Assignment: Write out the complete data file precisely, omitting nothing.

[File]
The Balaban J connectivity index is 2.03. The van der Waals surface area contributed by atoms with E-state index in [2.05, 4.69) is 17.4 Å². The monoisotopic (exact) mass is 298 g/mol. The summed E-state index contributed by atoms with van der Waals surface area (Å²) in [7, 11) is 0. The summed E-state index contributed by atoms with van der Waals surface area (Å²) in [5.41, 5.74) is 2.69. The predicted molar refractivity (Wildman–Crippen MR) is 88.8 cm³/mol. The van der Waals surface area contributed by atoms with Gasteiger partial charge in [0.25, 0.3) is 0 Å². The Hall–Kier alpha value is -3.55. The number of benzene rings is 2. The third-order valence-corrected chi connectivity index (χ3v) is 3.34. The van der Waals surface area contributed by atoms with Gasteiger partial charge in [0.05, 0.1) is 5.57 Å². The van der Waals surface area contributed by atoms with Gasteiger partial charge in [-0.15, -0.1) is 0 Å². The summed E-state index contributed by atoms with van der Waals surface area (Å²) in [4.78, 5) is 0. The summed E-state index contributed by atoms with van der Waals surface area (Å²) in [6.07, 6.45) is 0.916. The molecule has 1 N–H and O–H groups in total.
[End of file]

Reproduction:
The Balaban J connectivity index is 2.03. The van der Waals surface area contributed by atoms with E-state index in [2.05, 4.69) is 17.4 Å². The monoisotopic (exact) mass is 298 g/mol. The summed E-state index contributed by atoms with van der Waals surface area (Å²) in [7, 11) is 0. The summed E-state index contributed by atoms with van der Waals surface area (Å²) in [5.41, 5.74) is 2.69. The predicted molar refractivity (Wildman–Crippen MR) is 88.8 cm³/mol. The van der Waals surface area contributed by atoms with Gasteiger partial charge in [0.25, 0.3) is 0 Å². The Hall–Kier alpha value is -3.55. The number of benzene rings is 2. The third-order valence-corrected chi connectivity index (χ3v) is 3.34. The van der Waals surface area contributed by atoms with Gasteiger partial charge in [0.05, 0.1) is 5.57 Å². The van der Waals surface area contributed by atoms with Gasteiger partial charge in [-0.15, -0.1) is 0 Å². The summed E-state index contributed by atoms with van der Waals surface area (Å²) in [4.78, 5) is 0. The summed E-state index contributed by atoms with van der Waals surface area (Å²) in [6.07, 6.45) is 0.916. The molecule has 1 N–H and O–H groups in total.